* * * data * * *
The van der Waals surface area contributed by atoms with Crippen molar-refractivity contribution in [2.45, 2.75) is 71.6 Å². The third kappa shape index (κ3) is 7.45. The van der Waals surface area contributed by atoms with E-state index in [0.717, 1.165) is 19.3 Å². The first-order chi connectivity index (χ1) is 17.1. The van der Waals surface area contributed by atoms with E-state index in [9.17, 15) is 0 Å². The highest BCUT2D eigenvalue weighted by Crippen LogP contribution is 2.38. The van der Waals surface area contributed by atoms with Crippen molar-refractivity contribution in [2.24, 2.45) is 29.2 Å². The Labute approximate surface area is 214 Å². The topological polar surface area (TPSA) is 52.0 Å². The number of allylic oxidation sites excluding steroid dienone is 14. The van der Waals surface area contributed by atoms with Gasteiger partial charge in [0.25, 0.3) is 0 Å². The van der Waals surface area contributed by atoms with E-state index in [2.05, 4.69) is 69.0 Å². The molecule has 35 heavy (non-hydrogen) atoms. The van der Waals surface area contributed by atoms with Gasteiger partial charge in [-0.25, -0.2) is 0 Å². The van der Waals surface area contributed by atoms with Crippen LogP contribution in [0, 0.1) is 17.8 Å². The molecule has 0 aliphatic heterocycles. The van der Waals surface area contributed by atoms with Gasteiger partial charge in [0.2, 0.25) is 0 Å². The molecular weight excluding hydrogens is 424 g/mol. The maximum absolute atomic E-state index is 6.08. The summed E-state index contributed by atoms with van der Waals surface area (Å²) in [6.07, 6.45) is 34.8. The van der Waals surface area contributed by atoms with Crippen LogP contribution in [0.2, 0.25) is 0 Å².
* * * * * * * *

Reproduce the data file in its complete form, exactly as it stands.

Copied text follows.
The van der Waals surface area contributed by atoms with Crippen molar-refractivity contribution in [2.45, 2.75) is 71.6 Å². The third kappa shape index (κ3) is 7.45. The van der Waals surface area contributed by atoms with E-state index in [0.717, 1.165) is 19.3 Å². The first-order chi connectivity index (χ1) is 17.1. The van der Waals surface area contributed by atoms with E-state index in [9.17, 15) is 0 Å². The highest BCUT2D eigenvalue weighted by Crippen LogP contribution is 2.38. The van der Waals surface area contributed by atoms with Crippen molar-refractivity contribution in [2.24, 2.45) is 29.2 Å². The Labute approximate surface area is 214 Å². The topological polar surface area (TPSA) is 52.0 Å². The number of allylic oxidation sites excluding steroid dienone is 14. The van der Waals surface area contributed by atoms with Gasteiger partial charge in [0.25, 0.3) is 0 Å². The van der Waals surface area contributed by atoms with E-state index in [2.05, 4.69) is 69.0 Å². The molecule has 35 heavy (non-hydrogen) atoms. The van der Waals surface area contributed by atoms with Gasteiger partial charge in [-0.25, -0.2) is 0 Å². The van der Waals surface area contributed by atoms with Crippen LogP contribution in [0, 0.1) is 17.8 Å². The molecule has 0 aliphatic heterocycles. The van der Waals surface area contributed by atoms with Gasteiger partial charge in [0.2, 0.25) is 0 Å². The molecular weight excluding hydrogens is 424 g/mol. The maximum absolute atomic E-state index is 6.08. The summed E-state index contributed by atoms with van der Waals surface area (Å²) in [6.07, 6.45) is 34.8. The van der Waals surface area contributed by atoms with Crippen LogP contribution in [0.2, 0.25) is 0 Å².